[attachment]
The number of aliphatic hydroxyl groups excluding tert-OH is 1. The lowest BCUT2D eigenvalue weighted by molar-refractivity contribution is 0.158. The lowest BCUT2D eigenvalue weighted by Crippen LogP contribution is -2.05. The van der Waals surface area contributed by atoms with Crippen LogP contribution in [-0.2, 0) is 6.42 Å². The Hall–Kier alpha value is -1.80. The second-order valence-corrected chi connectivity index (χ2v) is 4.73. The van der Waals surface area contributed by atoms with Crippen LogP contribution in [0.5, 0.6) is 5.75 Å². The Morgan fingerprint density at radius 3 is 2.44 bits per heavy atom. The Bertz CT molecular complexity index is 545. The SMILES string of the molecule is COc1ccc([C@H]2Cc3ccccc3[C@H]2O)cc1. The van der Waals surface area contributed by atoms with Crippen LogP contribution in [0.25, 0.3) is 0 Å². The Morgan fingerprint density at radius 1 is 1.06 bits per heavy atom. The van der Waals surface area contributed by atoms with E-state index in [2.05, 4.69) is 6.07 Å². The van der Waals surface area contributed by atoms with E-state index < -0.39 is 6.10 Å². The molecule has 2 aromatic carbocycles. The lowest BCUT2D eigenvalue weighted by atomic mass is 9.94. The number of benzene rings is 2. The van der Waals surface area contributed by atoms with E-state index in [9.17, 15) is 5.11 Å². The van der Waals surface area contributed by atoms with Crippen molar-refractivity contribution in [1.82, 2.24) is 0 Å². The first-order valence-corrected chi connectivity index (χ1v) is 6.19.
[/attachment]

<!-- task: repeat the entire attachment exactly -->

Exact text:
The number of aliphatic hydroxyl groups excluding tert-OH is 1. The lowest BCUT2D eigenvalue weighted by molar-refractivity contribution is 0.158. The lowest BCUT2D eigenvalue weighted by Crippen LogP contribution is -2.05. The van der Waals surface area contributed by atoms with Crippen LogP contribution in [-0.2, 0) is 6.42 Å². The Hall–Kier alpha value is -1.80. The second-order valence-corrected chi connectivity index (χ2v) is 4.73. The van der Waals surface area contributed by atoms with Crippen LogP contribution in [0.5, 0.6) is 5.75 Å². The Morgan fingerprint density at radius 3 is 2.44 bits per heavy atom. The Bertz CT molecular complexity index is 545. The SMILES string of the molecule is COc1ccc([C@H]2Cc3ccccc3[C@H]2O)cc1. The van der Waals surface area contributed by atoms with Crippen LogP contribution in [0.25, 0.3) is 0 Å². The Morgan fingerprint density at radius 1 is 1.06 bits per heavy atom. The van der Waals surface area contributed by atoms with E-state index in [2.05, 4.69) is 6.07 Å². The van der Waals surface area contributed by atoms with E-state index < -0.39 is 6.10 Å². The molecule has 2 aromatic carbocycles. The lowest BCUT2D eigenvalue weighted by atomic mass is 9.94. The number of benzene rings is 2. The van der Waals surface area contributed by atoms with E-state index in [9.17, 15) is 5.11 Å². The van der Waals surface area contributed by atoms with Crippen molar-refractivity contribution in [1.82, 2.24) is 0 Å². The first-order valence-corrected chi connectivity index (χ1v) is 6.19.